Types of venues , Theatre
Until Wed Aug 10 2011
© Manuel Harlan
Time Out rating:
Not yet rated
Time Out says
Mon Jul 18 2011
Writer Howard Brenton has been a living hit for Shakespeare’s Globe, writing history plays with a verve and revisionist wit surely inspired by the big man himself.
His 2010 drama, which makes a welcome return to the Elizabethan-style venue it was knocked up for, tackles characters too close to the royal knuckle for Shakespeare: Queen Elizabeth’s shrewd but awkward Scottish successor, King James I, and her decapitated mother Anne. Like Brenton’s first Globe hit, ‘In Extremis: the Story of Abelard and Heloise’, ‘Anne Boleyn’ makes religion sexy – and doctrinal disputes bloody good fun.
Anne, much scarletted by bodice-ripping novels and telly, is recast as a conviction politician. She keeps Henry VIII at comically priapic arm’s length for seven years, until he wins her radical Protestant heart by ditching the Pope.
It’s an audacious and at times tongue-in-cheek historical rewrite, which gleefully exceeds the numerous facts at its disposal – just what you’d expect, given that the story is presented by Miranda Raison’s playful, persuasive Anne.
Anne comes back to haunt James I – and us, the ‘demons’ of the future – as he brokers religious tolerance and a new English bible. James Garnon plays the tic-ridden surly Scottish King with shades of a gay seventeenth-century Gordon Brown.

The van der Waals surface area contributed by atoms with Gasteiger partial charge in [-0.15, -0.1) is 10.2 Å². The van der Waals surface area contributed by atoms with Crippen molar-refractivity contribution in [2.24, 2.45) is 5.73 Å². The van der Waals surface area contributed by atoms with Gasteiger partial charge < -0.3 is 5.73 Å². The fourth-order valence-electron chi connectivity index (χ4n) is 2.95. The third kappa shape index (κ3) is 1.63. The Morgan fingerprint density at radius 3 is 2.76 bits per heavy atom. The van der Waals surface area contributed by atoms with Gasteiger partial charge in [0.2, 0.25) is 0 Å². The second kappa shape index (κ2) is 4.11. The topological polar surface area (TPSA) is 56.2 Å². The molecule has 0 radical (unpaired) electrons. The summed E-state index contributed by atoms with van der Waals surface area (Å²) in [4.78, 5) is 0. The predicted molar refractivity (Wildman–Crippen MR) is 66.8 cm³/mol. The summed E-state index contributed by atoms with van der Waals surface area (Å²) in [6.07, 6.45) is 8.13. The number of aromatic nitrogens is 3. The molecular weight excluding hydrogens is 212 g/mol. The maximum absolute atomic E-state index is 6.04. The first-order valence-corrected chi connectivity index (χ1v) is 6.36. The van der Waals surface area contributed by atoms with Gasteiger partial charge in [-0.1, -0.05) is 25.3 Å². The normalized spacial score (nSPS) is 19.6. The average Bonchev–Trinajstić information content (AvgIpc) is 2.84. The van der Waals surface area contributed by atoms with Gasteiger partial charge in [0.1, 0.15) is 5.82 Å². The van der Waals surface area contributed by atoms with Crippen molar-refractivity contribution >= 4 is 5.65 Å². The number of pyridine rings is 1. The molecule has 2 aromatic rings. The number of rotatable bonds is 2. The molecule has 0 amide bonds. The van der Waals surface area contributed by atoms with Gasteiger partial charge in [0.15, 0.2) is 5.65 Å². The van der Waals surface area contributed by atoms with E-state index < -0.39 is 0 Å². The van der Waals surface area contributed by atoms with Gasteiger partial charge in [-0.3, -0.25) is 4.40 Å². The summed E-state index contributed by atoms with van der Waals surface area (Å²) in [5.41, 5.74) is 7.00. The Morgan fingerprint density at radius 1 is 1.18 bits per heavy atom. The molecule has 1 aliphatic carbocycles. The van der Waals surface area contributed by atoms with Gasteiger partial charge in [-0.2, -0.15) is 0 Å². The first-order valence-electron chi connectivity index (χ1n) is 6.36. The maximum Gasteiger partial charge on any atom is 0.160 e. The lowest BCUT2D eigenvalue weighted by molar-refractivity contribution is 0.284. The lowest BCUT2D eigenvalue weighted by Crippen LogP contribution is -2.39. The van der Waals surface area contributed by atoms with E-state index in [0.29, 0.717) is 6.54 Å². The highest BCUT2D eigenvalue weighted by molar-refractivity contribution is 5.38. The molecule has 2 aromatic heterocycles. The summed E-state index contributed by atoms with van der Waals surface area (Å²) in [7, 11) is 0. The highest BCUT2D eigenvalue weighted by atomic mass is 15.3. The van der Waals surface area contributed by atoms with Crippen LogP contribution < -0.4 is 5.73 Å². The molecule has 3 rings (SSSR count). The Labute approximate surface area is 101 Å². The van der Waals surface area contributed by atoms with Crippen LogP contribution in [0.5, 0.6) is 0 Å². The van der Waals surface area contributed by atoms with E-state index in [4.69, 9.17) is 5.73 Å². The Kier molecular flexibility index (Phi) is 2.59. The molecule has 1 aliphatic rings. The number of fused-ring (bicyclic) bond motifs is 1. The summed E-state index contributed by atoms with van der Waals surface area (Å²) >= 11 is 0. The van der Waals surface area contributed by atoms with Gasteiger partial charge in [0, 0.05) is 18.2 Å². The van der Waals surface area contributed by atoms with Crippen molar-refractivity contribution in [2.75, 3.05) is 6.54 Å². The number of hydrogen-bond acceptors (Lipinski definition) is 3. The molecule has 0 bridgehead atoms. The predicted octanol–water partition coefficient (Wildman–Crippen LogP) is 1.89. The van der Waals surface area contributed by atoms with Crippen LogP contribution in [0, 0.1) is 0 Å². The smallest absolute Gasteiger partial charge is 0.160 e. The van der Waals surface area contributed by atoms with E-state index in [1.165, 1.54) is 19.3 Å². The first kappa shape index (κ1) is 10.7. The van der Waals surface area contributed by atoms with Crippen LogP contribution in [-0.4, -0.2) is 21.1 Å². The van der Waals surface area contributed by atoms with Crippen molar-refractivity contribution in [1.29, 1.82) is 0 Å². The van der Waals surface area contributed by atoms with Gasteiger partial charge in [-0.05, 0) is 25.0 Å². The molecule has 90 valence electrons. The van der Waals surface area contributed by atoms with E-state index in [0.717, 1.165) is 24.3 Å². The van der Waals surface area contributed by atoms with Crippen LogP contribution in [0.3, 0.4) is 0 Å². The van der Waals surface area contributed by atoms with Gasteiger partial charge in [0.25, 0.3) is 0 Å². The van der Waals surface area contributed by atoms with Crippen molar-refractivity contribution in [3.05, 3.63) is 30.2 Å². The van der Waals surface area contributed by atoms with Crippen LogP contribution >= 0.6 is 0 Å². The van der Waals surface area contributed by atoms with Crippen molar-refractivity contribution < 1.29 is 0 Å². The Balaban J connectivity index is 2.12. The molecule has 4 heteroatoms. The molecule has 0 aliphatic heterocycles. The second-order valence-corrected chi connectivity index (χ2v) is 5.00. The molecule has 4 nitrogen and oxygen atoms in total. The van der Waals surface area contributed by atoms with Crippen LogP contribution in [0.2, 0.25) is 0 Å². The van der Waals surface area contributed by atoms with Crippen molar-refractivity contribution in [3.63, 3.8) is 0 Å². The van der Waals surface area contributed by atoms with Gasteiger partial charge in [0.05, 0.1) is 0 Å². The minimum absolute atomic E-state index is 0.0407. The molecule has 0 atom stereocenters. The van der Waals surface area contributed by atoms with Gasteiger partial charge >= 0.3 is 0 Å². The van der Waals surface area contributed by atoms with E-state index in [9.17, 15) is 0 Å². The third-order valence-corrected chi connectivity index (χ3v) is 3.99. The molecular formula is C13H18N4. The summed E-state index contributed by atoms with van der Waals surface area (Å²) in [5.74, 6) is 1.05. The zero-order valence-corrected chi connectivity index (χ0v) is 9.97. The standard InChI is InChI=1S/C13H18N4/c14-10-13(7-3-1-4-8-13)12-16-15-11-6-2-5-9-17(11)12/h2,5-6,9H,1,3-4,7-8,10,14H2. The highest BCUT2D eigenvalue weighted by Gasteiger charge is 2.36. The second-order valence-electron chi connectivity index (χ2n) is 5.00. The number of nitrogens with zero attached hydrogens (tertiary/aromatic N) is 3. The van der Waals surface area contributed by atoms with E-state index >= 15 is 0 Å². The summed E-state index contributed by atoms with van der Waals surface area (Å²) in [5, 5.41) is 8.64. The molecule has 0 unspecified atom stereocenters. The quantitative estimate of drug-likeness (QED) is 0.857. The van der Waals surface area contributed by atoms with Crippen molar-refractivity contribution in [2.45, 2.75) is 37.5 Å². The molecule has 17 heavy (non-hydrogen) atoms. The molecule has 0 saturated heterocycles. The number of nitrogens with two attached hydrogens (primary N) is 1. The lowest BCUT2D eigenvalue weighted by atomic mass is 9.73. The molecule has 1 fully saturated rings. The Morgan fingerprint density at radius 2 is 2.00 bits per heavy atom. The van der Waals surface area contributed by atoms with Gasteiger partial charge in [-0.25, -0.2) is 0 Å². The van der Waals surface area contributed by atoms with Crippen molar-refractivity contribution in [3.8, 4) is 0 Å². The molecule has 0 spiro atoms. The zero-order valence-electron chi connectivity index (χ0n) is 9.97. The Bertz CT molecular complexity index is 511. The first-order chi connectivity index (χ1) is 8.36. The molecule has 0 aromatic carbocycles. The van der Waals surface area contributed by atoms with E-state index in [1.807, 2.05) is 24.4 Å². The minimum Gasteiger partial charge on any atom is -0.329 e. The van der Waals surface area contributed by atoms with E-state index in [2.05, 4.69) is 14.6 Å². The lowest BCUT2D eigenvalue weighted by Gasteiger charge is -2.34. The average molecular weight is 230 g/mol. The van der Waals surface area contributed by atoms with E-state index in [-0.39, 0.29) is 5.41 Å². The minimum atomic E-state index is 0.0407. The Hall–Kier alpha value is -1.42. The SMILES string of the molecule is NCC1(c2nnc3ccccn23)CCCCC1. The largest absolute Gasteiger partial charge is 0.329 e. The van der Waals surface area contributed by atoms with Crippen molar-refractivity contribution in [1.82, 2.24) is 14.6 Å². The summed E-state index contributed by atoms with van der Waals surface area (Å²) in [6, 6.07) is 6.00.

Actually, the politicking is more thrilling than the royal sex scandal in John Dove’s production, whose undisputed queen is Rainson’s Anne. She is a wholly seductive being with the passion of Joan of Arc, the willpower of Margaret Thatcher and the disputatious dazzle of a young Germaine Greer.
She’s too good to be true – and a couple of awkwardly invented forest scenes in which she flees Archbishop Cranmer and Thomas Cromwell’s bully boys to tryst with her spiritual guru, the banned vernacular Bible-writer William Tynsdale, over-polish her halo. But Brenton wants to make you fall in love with Anne and succeeds with characteristic brio, reinventing scenes from her life with one eye on the violent past and the other on the bawdy, knowing present.
Brenton and Dove have proved they are fantastically good at turning past ills into present laughter. An excellent ensemble – many of whom double in Dove’s very jolly current production of ‘All’s Well that Ends Well’ – make the most of the many opportunities in Brenton’s breathable script, which is sharp enough to hit every intellectual and emotional target in its sights, and broad enough to embrace every last groundling.
‘Anne Boleyn’ has drama, royalty, sex, scheming and an ebullient gay spoof on seventeenth-century courtly dancing – in short, as much entertainment value as a Tudor execution.